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Wikipedia defines sediment as "a naturally occurring material that is broken down by processes of weathering and erosion, and is subsequently transported by the action of wind, water, or ice or by the force of gravity acting on the particles." Put that way, sediment sounds like an interesting geologic occurrence.
Of course, if you ask an RVer what sediment is, it's doubtful they'll provide such a scholarly reply. They'll likely tell you something to the effect of, "It's the stuff that floats around at the bottom of my drinking water."
Unfortunately, RVers encounter sediment far more frequently than they would like. Sediment can be in virtually any water source, but campground water in particular is notorious for containing large amounts of sediment which, frankly, can be comprised of most anything: fine-grained particles like silt and clay, sand, rust, silt, small pieces of rock, you name it. Sediment in and of itself is generally not harmful to an RVer's health, although it can cause water to taste and smell unpleasant. However, some sedimentcan carry pollutants, such as nutrients, heavy metals, organic chemicals, bacteria and other pathogens along with it. These pollutants originate from sources such as agriculture runoff (which may contain pesticides), industrial waste, mine spoils, and urban contaminants and can pose both a short- and long-term health risk.
What's more, campground pipes, which are often quite old and poorly maintained, are made of lead; sediment can accelerate the erosion of the lead, which can then find its way into the water flow.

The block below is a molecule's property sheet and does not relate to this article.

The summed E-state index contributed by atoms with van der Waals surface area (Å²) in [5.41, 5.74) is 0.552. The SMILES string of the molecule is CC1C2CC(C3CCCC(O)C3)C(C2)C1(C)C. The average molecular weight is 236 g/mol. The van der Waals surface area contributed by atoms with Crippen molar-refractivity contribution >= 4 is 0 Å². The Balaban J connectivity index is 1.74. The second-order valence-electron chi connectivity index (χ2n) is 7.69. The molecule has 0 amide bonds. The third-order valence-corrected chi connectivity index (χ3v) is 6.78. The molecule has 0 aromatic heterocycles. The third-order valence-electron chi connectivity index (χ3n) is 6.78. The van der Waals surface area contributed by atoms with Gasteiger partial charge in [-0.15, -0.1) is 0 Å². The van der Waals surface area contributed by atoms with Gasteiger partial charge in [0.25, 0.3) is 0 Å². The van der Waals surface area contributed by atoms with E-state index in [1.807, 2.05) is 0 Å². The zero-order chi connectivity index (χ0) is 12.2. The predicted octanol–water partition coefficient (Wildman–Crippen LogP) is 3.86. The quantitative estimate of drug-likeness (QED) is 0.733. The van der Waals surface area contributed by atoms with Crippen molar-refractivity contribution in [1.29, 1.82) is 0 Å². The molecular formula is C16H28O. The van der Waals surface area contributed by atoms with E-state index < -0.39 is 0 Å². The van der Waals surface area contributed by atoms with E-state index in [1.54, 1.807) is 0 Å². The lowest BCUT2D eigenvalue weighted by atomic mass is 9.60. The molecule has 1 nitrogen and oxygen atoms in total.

Also keep in mind: sediment can cause damage to your water pipes and fixtures, especially if it carries iron or other hard metals. This is why you don't just want to remove it from the water you drink but from all the water you use – to shower, cook, rinse food, and clean.
So, at its worst, sediment can lead to potential medical issues, as well as causing damage to piping and fixtures. At its best, it will give water a disagreeable taste, smell, or both. Either way, as an RVer, you don't want it.
The good news is that there are a number of filtration products that can remove sediment from the water you use in your RV. Sediment filters are important components of water treatment systems. Anytime water has dirt, debris, or fine particulate, a sediment filter is necessary. Sediment filters are also vital in ensuring other filters and water filtration equipment can operate efficiently.
Ideally, a two-stage system is best for RV water filtration. The first stage will remove the "big stuff" – the sediment and other particulates. The second stage will take care of the smaller, particulate and chemical pollutants that a sediment prefilter lets through.
There are various products to choose from, but many of them, while effective, can be extremely expensive (such as reverse osmosis (RO) systems and ultraviolet (UV) purification systems). There are alternative solutions, such as dual-stage canister systems that can do the job, but again, cost can be a factor.